Incubators of Public Spaces

Lead Research Organisation: University College London
Department Name: Bartlett Sch of Planning

Abstract

Across Europe, urban areas are growing and regenerating themselves according to a combination of individual self-interest and strategic planning. These are well-intentioned but the results are unpredictable. The multiplication of individually satisfactory developments and interventions may still be collectively sub-optimal, as seen in the case of urban sprawl, which is a potent spatial expression of modern society. In this age of complexity, participatory planning has been discussed in theory but only partly realised in practice, as it can lack the practical tools to harness the full potential of distributed decision-making.

People are seen as being actively engaged in systems as participants, and as a consequence can contribute their considerable knowledge and expertise to systems of placemaking.

Incubators address ways to harness the new technological possibilities and integrate them within multi-level planning systems to assist distributed decision-making in the self-organisation of places. The Project advances these challenges by linking a unique urban co-creative software, to e-participatory engagement applications and crowdfunding tools, involving co-creation in the making of public places by and for people. In this way, public spaces are transformed from empty spaces into a real context for social interaction, and would then become defined not only by the architecture that contains them, but also by the actions of the people that inhabit them.

The Incubators of Public Places provide the means to reconnect people with places and placemaking. What makes a place is the integration of spatial forms, built and open, that favours the interactions of people as they inhabit those spaces. In an Incubator, you can go online or join a public meeting, to shape easily your own scenario for the place, with clear and simple 3D models of spaces - as you would expect to be: flying through and walking around, exploring and making changes. Then, crowdfund the scenario, to provide your support, revamping the city as enjoyably as buying a book online.

The project will bring together innovative design software, communication software and software for facilitating 'crowdsourcing' and 'crowdfunding'- allowing citizens to be involved in the design of their public spaces interactively. The project is an exercise in applied research and allows 'live' experimentation and testing, with outcomes that can influence the design of public spaces in the cities involved. The project will also include a critical interpretation of the on-site applications, with implications for advancing social science and urban theory as well as application for future design and planning.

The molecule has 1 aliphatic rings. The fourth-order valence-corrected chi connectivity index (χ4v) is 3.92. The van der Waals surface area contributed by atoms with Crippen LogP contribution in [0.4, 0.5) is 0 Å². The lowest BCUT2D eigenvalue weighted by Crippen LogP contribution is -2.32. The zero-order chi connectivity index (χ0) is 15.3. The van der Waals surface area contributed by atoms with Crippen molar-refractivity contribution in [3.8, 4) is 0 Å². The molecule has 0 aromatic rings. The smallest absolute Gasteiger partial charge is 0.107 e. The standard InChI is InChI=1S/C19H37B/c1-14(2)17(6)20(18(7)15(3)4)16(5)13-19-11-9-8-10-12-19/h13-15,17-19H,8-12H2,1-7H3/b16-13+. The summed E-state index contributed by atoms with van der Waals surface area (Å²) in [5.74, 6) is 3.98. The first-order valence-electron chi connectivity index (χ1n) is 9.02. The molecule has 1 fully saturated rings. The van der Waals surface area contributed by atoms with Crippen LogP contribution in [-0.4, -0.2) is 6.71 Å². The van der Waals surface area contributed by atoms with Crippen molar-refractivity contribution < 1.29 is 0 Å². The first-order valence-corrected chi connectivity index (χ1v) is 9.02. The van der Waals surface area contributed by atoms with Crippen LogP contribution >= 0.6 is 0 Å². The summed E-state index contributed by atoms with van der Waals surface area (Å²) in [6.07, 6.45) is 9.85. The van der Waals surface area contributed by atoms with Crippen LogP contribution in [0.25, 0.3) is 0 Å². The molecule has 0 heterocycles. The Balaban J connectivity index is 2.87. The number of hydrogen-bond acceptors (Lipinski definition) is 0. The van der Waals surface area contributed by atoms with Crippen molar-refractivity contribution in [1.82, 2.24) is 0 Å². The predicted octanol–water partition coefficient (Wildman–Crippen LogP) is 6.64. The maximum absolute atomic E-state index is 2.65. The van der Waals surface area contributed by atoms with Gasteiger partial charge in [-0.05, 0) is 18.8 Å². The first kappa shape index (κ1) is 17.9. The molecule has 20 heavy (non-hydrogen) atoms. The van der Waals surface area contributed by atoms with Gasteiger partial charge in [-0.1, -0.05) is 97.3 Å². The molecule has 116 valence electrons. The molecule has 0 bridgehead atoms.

Planned Impact

The Project engages academics, policy makers, business, civic society stakeholders and citizens in multi-level planning systems to assist distributed decision-making in the self-organisation of places mediated by technology. The Project will link placemaking co-creative software to e-participatory engagement applications and crowdfunding tools. It directs community participation toward the improvement in the wellbeing of local residents and the public spaces in which they live and use. The project is expected to have impact (i) during its execution (software tool creation and testing) and (ii) during the platform's future use. In (i) stakeholder participants will gain knowledge and experience which has reputational, policy, academic and business value. We expect the following four types of stakeholders (users) to be involved in stage (i): (1)People (i.e. citizens who want to solve their real-life problems in Brussels, London and Turin as well as participants of the virtual case studies), (2)Utilizers (enterprises that want to develop their business in the area), (3)Enablers (public-sector actors, developers, e.g. LB of Wandsworth, GLA), (4)Providers (domain experts, e.g. universities, consultants, technicians like BRAL, LAQ-TIP Lab, ISN GmbH). Insofar as stage (ii) is concerned the platform involves in the co-creative process: (a) decision-makers and local administration, who develop strategies, policies, plans, codes, ordinances etc (b) local communities, organisations and citizens (c) real estate developers and construction companies, (d) planners, architects, technicians, and other practitioners, who provide the decision makers' work with expertise, and translate the general outlines of the strategies in sharable physical scenarios and operating procedures. (e) small economic activities owners and large firms or companies managers, who bring their own plans and perspectives on an area. The platform will support the self-organisation of places, enhancing the factors that motivate and enable actors to reach common understandings and to coordinate actions by reasoned argument, consensus and cooperation rather than by top-down actions only. The identification of the benefits that can be achieved collectively, e.g. functional and attractive public spaces, sustainable mobility, can facilitate plans and actions to achieve those benefits, and contribute to a sense of ownership for places and neighbourhoods by their population. Therefore all groups will benefit from insights into how placemaking projects can be delivered more effectively and efficiently, into the challenges such projects pose and into how policy can assist in achieving better planned and more equitable places. This exposure will strengthen (a) and (d) evaluation capacity, will deepen the understanding of placemaking project delivery for those actors and will therefore improve the chances of success of future projects. Organisations in group (c) and (d) will benefit from refining their ideas and making their expertise more relevant commercially. Organisations and actors in group (b) and (e) will benefit not only from making their point of view heard but also from gaining insights into the inner workings of the governance mechanisms and processes which are called to deliver such projects. Academic and non-academic benefits will be realised in the short term (changes in perceptions, knowledge exchange) and in the medium term (future research agendas, methodologies and policy approaches). Benefits such as the increased transparency of policy making, the more effective placemaking delivery process or the commercialisation of the know-how accumulated may take several years to impact fully. The project management and research teams (PI, Co-Is, Researchers) will improve their transferable skills in team building, effective communication, time management and report writing.